METLIFE STUDY FINDS THAT DESPITE ECONOMY NINE OUT OF TEN EMPLOYERS DON’T PLAN REDUCTION OF BENEFITS
NEW YORK, March 19, 2012
The economy is causing employees – particularly younger generations – to turn with greater interest to employers for help with establishing financial security. Nearly half (49%) of all employees surveyed say that because of the economy they are counting on employers’ benefits programs to help with their financial protection needs, and that percentage climbs to 55% for Gen X workers and 66% for Gen Y. The majority of surveyed employers (60%) feel economic conditions are creating additional opportunities to leverage workplace benefits programs to achieve their objectives, and only about 10%, regardless of company size, say they plan to reduce benefits, according to MetLife’s 10th Annual Study of Employee Benefits Trends released today. A copy of the study is available at www.metlife.com/benefitstrends.
Among the employers that see additional opportunities to leverage their benefits programs, 91% feel strongly that benefits can be used to retain employees, 86% say that benefits can greatly increase employee productivity, and 80% feel that benefits can greatly help attract employees – all key objectives.
“The workplace has changed rather dramatically over the last decade since MetLife began doing its annual Study of Employee Benefits Trends. Ten years ago, many Baby Boomers were planning to retire at age 65, Gen Y workers were just entering the workplace, and communication vehicles like Facebook and Twitter didn’t exist. However, employers’ top benefits objectives have remained consistent, and the study highlights ways employers can evolve their strategies to cost-effectively attract and retain a talented and productive workforce,” says Anthony J. Nugent, executive vice president, MetLife.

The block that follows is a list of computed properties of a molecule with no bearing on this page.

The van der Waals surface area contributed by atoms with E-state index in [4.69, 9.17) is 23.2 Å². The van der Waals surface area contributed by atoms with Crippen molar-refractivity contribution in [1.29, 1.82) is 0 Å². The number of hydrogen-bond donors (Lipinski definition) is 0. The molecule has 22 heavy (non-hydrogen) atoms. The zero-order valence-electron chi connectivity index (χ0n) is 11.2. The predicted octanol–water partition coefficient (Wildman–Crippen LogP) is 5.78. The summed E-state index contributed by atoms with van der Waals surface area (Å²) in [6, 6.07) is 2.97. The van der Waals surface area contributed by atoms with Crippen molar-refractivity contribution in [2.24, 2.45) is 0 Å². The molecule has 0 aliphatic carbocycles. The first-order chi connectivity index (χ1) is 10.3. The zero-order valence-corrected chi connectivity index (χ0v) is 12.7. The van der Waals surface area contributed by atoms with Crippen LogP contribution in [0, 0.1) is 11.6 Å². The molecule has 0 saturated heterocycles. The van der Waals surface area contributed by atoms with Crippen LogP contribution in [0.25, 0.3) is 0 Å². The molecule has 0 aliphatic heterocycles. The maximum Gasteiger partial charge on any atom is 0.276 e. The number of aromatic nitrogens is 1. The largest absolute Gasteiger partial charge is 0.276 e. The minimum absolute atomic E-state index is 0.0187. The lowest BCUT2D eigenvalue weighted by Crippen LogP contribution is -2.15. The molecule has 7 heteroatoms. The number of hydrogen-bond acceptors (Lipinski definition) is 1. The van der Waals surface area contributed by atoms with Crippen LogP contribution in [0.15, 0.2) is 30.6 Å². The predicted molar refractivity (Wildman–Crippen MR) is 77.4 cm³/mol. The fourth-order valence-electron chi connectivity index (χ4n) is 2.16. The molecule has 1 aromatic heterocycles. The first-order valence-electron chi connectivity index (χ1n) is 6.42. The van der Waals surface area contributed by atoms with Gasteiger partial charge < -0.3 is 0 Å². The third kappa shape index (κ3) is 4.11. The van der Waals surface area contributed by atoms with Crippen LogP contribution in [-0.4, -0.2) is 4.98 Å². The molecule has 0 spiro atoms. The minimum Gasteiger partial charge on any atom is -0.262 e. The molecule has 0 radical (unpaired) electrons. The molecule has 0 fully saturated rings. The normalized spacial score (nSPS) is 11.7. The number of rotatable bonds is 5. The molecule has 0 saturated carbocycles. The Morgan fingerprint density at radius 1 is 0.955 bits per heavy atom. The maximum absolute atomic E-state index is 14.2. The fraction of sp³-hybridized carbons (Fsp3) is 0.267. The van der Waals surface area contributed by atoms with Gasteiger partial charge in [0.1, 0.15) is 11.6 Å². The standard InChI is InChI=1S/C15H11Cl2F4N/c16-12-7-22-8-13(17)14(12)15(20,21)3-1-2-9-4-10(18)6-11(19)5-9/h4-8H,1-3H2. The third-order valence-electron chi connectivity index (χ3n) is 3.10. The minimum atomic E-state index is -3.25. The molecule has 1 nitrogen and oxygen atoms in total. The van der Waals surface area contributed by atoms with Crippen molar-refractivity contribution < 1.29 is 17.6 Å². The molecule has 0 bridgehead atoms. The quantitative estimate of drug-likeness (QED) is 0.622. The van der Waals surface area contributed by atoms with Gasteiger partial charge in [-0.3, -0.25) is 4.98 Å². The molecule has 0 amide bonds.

Generational Expectations and Preferences
Surprisingly, the study found that younger workers are more risk averse than older workers when it comes to their investments: 81% of Gen Y employees say they want guarantees that offer stable but somewhat lower returns compared to 76% of surveyed Baby Boomers. Perhaps fueling this conservative approach among the youngest workers is planning a retirement without Social Security benefits. Just 16% of employees believe that Social Security benefits will be available for Gen Y workers when they retire as they are for today’s eligible retirees, and just 24% of employees believe these benefits will be available for Gen X. Having enough money in retirement is a growing concern for younger workers. For instance, in 2003 one-third (33%) of employees ages 21 to 30 were very concerned about running out of money in retirement. Now more than half (52%) of that age group are very concerned.
“Despite continuing to contribute towards Social Security, approximately four out of five younger workers believe the amount of money they can expect to receive from Social Security will be significantly reduced relative to today’s recipients. Gen Y and Gen X recognize that they will be shouldering more of the responsibility for their long-term security but are looking to employers for help even if they have to pay for some of these benefits themselves,” says Dr. Ronald S. Leopold, vice president, MetLife.